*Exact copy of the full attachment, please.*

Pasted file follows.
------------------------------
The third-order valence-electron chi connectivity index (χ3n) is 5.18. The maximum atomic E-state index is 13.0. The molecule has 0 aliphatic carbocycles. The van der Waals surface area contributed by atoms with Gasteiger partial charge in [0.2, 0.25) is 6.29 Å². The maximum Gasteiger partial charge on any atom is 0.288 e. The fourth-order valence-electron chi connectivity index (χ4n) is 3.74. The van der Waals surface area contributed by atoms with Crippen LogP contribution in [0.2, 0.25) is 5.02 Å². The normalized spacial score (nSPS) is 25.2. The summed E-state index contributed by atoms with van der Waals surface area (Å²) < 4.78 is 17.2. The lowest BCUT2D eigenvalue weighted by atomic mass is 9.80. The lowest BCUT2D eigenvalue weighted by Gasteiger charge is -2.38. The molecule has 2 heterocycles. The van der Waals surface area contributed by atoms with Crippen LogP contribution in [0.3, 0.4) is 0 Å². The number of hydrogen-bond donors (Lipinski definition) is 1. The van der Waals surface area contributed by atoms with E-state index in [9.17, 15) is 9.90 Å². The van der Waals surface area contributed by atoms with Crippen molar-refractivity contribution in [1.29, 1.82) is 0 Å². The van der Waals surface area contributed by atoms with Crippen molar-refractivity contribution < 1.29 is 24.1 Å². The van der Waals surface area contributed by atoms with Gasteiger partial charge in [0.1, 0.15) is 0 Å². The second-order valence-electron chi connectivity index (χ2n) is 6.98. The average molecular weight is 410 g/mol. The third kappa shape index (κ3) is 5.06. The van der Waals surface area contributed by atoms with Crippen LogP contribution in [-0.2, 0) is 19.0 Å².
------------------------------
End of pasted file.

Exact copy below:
The third-order valence-electron chi connectivity index (χ3n) is 5.18. The maximum atomic E-state index is 13.0. The molecule has 0 aliphatic carbocycles. The van der Waals surface area contributed by atoms with Gasteiger partial charge in [0.2, 0.25) is 6.29 Å². The maximum Gasteiger partial charge on any atom is 0.288 e. The fourth-order valence-electron chi connectivity index (χ4n) is 3.74. The van der Waals surface area contributed by atoms with Crippen LogP contribution in [0.2, 0.25) is 5.02 Å². The normalized spacial score (nSPS) is 25.2. The summed E-state index contributed by atoms with van der Waals surface area (Å²) < 4.78 is 17.2. The lowest BCUT2D eigenvalue weighted by atomic mass is 9.80. The lowest BCUT2D eigenvalue weighted by Gasteiger charge is -2.38. The molecule has 2 heterocycles. The van der Waals surface area contributed by atoms with Crippen LogP contribution in [0.3, 0.4) is 0 Å². The number of hydrogen-bond donors (Lipinski definition) is 1. The van der Waals surface area contributed by atoms with E-state index in [9.17, 15) is 9.90 Å². The van der Waals surface area contributed by atoms with Crippen molar-refractivity contribution in [1.29, 1.82) is 0 Å². The van der Waals surface area contributed by atoms with Crippen molar-refractivity contribution < 1.29 is 24.1 Å². The van der Waals surface area contributed by atoms with Gasteiger partial charge in [0.1, 0.15) is 0 Å². The second-order valence-electron chi connectivity index (χ2n) is 6.98. The average molecular weight is 410 g/mol. The third kappa shape index (κ3) is 5.06. The van der Waals surface area contributed by atoms with Crippen LogP contribution in [-0.2, 0) is 19.0 Å².